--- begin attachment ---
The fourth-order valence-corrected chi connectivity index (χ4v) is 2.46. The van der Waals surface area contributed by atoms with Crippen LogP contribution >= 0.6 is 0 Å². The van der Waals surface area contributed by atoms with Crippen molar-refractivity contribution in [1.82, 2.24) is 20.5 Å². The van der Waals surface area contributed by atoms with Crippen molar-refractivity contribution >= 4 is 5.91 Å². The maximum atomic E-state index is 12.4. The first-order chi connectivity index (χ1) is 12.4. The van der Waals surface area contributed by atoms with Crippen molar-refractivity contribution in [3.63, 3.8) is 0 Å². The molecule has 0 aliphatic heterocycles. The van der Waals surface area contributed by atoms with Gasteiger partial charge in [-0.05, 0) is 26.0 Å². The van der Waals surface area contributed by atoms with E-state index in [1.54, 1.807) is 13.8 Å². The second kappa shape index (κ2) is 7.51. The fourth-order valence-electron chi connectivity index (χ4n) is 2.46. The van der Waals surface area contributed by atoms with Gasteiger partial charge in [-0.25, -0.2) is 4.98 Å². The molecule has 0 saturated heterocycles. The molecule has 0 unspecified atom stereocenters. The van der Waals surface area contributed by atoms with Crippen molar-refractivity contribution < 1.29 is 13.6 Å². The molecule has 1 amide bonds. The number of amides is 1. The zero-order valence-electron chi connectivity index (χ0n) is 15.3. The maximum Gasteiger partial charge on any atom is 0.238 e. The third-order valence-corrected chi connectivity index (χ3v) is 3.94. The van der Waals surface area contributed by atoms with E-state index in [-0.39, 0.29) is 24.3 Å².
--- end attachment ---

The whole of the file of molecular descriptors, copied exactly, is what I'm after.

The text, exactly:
The fourth-order valence-corrected chi connectivity index (χ4v) is 2.46. The van der Waals surface area contributed by atoms with Crippen LogP contribution >= 0.6 is 0 Å². The van der Waals surface area contributed by atoms with Crippen molar-refractivity contribution in [1.82, 2.24) is 20.5 Å². The van der Waals surface area contributed by atoms with Crippen molar-refractivity contribution >= 4 is 5.91 Å². The maximum atomic E-state index is 12.4. The first-order chi connectivity index (χ1) is 12.4. The van der Waals surface area contributed by atoms with Crippen molar-refractivity contribution in [3.63, 3.8) is 0 Å². The molecule has 0 aliphatic heterocycles. The van der Waals surface area contributed by atoms with Gasteiger partial charge in [-0.05, 0) is 26.0 Å². The van der Waals surface area contributed by atoms with E-state index in [1.54, 1.807) is 13.8 Å². The second kappa shape index (κ2) is 7.51. The fourth-order valence-electron chi connectivity index (χ4n) is 2.46. The van der Waals surface area contributed by atoms with Gasteiger partial charge in [-0.25, -0.2) is 4.98 Å². The molecule has 0 saturated heterocycles. The molecule has 0 unspecified atom stereocenters. The van der Waals surface area contributed by atoms with Crippen molar-refractivity contribution < 1.29 is 13.6 Å². The molecule has 1 amide bonds. The number of amides is 1. The zero-order valence-electron chi connectivity index (χ0n) is 15.3. The maximum Gasteiger partial charge on any atom is 0.238 e. The third-order valence-corrected chi connectivity index (χ3v) is 3.94. The van der Waals surface area contributed by atoms with E-state index in [-0.39, 0.29) is 24.3 Å².